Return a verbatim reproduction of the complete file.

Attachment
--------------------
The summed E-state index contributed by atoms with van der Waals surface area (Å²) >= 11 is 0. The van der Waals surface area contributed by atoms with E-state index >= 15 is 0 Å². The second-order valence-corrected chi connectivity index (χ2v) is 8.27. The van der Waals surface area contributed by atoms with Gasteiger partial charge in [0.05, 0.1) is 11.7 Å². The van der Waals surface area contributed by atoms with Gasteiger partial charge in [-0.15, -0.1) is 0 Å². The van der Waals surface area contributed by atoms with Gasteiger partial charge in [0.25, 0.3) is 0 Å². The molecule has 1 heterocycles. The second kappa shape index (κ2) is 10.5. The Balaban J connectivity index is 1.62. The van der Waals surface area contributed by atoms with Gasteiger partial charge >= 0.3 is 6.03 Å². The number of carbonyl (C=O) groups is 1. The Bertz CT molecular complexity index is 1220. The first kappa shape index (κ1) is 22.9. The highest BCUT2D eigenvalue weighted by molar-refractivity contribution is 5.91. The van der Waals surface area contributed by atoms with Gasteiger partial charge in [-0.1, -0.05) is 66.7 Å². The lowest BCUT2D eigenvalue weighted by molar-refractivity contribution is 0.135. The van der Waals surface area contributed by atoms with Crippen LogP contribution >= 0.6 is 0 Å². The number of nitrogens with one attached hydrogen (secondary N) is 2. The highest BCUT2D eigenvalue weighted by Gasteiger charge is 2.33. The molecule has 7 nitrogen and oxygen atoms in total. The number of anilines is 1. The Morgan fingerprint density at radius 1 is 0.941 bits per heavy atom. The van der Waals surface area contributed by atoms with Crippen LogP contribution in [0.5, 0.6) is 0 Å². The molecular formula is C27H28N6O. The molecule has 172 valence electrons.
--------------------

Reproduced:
The summed E-state index contributed by atoms with van der Waals surface area (Å²) >= 11 is 0. The van der Waals surface area contributed by atoms with E-state index >= 15 is 0 Å². The second-order valence-corrected chi connectivity index (χ2v) is 8.27. The van der Waals surface area contributed by atoms with Gasteiger partial charge in [0.05, 0.1) is 11.7 Å². The van der Waals surface area contributed by atoms with Gasteiger partial charge in [-0.15, -0.1) is 0 Å². The van der Waals surface area contributed by atoms with Gasteiger partial charge in [0.25, 0.3) is 0 Å². The molecule has 1 heterocycles. The second kappa shape index (κ2) is 10.5. The Balaban J connectivity index is 1.62. The van der Waals surface area contributed by atoms with Gasteiger partial charge >= 0.3 is 6.03 Å². The number of carbonyl (C=O) groups is 1. The Bertz CT molecular complexity index is 1220. The first kappa shape index (κ1) is 22.9. The highest BCUT2D eigenvalue weighted by molar-refractivity contribution is 5.91. The van der Waals surface area contributed by atoms with Gasteiger partial charge in [-0.1, -0.05) is 66.7 Å². The lowest BCUT2D eigenvalue weighted by molar-refractivity contribution is 0.135. The van der Waals surface area contributed by atoms with Crippen LogP contribution >= 0.6 is 0 Å². The number of nitrogens with one attached hydrogen (secondary N) is 2. The highest BCUT2D eigenvalue weighted by Gasteiger charge is 2.33. The molecule has 7 nitrogen and oxygen atoms in total. The number of anilines is 1. The Morgan fingerprint density at radius 1 is 0.941 bits per heavy atom. The van der Waals surface area contributed by atoms with Crippen LogP contribution in [0.5, 0.6) is 0 Å². The molecular formula is C27H28N6O. The molecule has 172 valence electrons.